I’d possibly be clearer here, telling the group that each session will always be the start of a new season, and deciding ahead of time which session will also advance to the next age. This is no more right or wrong than Ref’s approach here, and comes down to your own preferences and your experience of playing with your group. 

They eventually settle on starting as Petty Knights, which is where I expect the majority of groups to begin their games. Ref even goes as far as to recommend against the most advanced starting point. 

Even if a group is unlikely to want to begin as Exemplars or Nobles, it’s worth highlighting these options at the start of the campaign. Just showing them as possibilities helps players see the likely direction for their knights and gives a bit more context to where they might be after some Seasons and Ages. 


This post was originally sent as a reward to all Patreon supporters, and is released freely on this site the week after its original publication.

If you want to support my blog, podcasts, and video content then head over to my Patreon.

Wednesday 19 April 2023

Trade Without Money

Mythic Bastionland doesn't really use money, or at least it isn't really a game about earning wealth and spending it on better gear.

Only the rich deal in coins. Most trade relies on more practical matters:

  • Finding somebody who can supply
  • Securing raw materials if needed
  • Giving something in return, or owing

The value of any given item depends on the bargaining positions of the person holding it, and the person desiring it. Long-standing trade agreements often form into pledges of ongoing service or protection.

Let's look at how the Oddpocrypha section handles this.


Moss: So we heard there’s some brilliant blacksmith in this castle, right? How about before we go and meet the Lady of the Castle we try to get some better gear?

Ref: Sure, down in the maze of passageways beneath the castle you follow the metallic clangs and radiating heat of the forge. Sure enough you find a blacksmith hard at work, the walls lined with all manner of arms.

Tal: We said about getting bows, is there a bow on the wall?

Ref: So arms are generally split into Common, Specialist, and Rare.

Ref opens the book for the players and gestures over the list.

Ref: Since this guy is a proper weaponsmith I reckon they’ve got plenty of Common stockpiled, and some Specialist and Rare tucked away in storage or made to order.

Tal: Wait how much money do we have?

Ref: You have a bit, but big bags of money are for rich merchants. You’re knights! You need three things to make a trade: somebody who can supply the thing, raw materials if needed, and something to give in return.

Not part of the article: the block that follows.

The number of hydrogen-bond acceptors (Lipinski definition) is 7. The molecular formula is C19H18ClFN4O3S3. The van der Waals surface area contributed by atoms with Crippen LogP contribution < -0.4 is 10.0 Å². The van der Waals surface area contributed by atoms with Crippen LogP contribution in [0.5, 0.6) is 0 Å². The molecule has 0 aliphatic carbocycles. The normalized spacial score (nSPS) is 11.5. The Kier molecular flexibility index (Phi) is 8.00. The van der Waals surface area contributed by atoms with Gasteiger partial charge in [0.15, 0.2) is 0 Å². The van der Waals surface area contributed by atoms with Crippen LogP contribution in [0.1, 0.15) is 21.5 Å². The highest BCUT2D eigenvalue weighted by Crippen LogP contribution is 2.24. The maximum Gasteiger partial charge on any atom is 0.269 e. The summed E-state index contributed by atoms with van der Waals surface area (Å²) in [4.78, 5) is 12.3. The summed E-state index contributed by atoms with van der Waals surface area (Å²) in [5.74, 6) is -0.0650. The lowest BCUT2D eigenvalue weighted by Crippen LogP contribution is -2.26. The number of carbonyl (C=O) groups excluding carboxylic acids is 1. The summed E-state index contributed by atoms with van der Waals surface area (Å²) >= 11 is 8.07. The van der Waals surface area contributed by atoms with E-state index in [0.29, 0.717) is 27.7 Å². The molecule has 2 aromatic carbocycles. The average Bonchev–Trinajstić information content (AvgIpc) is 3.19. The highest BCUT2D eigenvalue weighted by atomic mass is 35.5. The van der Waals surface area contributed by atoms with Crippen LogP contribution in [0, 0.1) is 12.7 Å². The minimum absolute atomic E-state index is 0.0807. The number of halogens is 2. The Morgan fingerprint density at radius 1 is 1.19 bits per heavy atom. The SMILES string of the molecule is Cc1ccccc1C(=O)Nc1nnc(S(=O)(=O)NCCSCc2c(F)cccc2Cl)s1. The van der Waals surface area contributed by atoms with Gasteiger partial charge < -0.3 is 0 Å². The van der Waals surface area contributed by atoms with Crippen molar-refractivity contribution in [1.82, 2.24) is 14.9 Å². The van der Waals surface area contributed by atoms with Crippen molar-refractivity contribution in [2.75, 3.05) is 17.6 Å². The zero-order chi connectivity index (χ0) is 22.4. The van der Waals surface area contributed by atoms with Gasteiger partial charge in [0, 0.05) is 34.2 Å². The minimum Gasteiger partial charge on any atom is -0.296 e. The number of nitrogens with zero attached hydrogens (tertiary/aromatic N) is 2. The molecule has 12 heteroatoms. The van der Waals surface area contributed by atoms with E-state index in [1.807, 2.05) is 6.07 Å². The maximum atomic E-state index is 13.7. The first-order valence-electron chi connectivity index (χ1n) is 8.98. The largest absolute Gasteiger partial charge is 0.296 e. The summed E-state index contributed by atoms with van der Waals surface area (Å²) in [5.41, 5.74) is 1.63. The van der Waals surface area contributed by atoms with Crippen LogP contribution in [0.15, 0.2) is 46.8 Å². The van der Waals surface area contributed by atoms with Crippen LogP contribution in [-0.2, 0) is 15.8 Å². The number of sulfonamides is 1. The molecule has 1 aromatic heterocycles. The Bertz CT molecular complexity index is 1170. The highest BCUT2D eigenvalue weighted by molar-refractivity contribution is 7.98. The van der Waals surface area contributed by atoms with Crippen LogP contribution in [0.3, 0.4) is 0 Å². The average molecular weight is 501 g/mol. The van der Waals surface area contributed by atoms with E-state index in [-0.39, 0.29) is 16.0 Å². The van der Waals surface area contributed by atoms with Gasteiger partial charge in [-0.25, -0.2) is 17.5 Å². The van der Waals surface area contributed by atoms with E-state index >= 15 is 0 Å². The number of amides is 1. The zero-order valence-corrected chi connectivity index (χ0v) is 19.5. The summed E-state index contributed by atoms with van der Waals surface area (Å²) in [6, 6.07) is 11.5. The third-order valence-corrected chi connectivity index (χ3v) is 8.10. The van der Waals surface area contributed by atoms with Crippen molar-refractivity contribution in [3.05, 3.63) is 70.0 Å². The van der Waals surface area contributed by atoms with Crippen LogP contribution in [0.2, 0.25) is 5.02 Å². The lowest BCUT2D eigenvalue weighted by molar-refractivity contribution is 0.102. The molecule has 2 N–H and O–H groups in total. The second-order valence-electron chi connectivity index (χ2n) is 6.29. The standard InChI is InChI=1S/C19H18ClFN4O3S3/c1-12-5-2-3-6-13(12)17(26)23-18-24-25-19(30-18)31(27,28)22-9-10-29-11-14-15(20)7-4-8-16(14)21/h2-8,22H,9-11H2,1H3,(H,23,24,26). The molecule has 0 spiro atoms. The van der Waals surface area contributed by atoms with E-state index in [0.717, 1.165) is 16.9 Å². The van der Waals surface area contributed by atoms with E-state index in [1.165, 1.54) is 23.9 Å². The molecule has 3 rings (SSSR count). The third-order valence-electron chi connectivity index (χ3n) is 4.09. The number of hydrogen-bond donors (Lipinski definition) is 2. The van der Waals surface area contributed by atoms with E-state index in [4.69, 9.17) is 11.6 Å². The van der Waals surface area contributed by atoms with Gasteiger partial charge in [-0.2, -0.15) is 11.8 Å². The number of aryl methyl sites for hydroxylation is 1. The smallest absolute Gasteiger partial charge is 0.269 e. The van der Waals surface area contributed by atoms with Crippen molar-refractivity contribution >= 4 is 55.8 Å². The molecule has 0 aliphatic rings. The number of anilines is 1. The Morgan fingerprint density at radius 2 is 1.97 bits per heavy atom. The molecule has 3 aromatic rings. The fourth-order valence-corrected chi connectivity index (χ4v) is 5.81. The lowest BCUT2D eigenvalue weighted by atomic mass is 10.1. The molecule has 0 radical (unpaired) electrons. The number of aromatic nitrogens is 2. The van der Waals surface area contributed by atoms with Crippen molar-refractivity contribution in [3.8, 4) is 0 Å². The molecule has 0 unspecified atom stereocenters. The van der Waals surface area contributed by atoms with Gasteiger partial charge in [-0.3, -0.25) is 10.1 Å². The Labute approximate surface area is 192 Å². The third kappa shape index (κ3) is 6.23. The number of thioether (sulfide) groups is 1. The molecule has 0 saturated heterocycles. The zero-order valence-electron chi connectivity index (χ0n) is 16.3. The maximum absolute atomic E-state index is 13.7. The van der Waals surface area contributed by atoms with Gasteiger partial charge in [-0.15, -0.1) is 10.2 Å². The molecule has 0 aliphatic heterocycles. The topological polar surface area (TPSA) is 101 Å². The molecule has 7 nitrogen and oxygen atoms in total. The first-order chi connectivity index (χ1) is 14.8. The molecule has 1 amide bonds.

Moss: Okay, let’s see what this Blacksmith’s deal is first.

The group play out a conversation with the Blacksmith, who seems fiercely loyal to the Lady of the Castle.

Tal: Okay, well we’re here to help the Lady, so could we take a couple of bows?

Moss: Wait, I also want a proper sword.

Ref: The Smith happily pulls some bows off the wall and hands them to you, a quiver of  arrows each.

Tal: Actually why would a blacksmith have bows? Are they metal bows?

Ref: I guess this is also just a general weapon store. When you ask about the swords he seems less open. “I’ll have to speak to the Lady about that, I’m sure you understand”

Moss: Okay, all the more important we make a good impression.


Playing a game without tracking of currency or abstract wealth ratings is an adjustment for most players. The intent was to get players into more of a feudal mindset, where longstanding exchanges of service, labour, protection, and goods make up the majority of trade. Aside from any sense of immersion, this approach encourages players to consider the place of the characters in the world and the network of relationships between non-player characters.

Here we see that in a well-worn scene of RPGs, shopping for weapons.

What does the Blacksmith want? Ref thinks they’re quite content. Working for the Lady  gives them a relatively secure life in the castle. When Knights arrive to help the Lady it seems fitting that the Blacksmith would help up to a certain point, but still ultimately need the Lady’s approval to give out Rare items like swords. The players could have tried to bribe them, but does this Smith really need money? I suspect they wouldn’t be so easily tempted. Instead, as the players learn more about this character, their place in the Castle’s society, and their relationship with the Lady, they might be able to pull their strings a bit more effectively.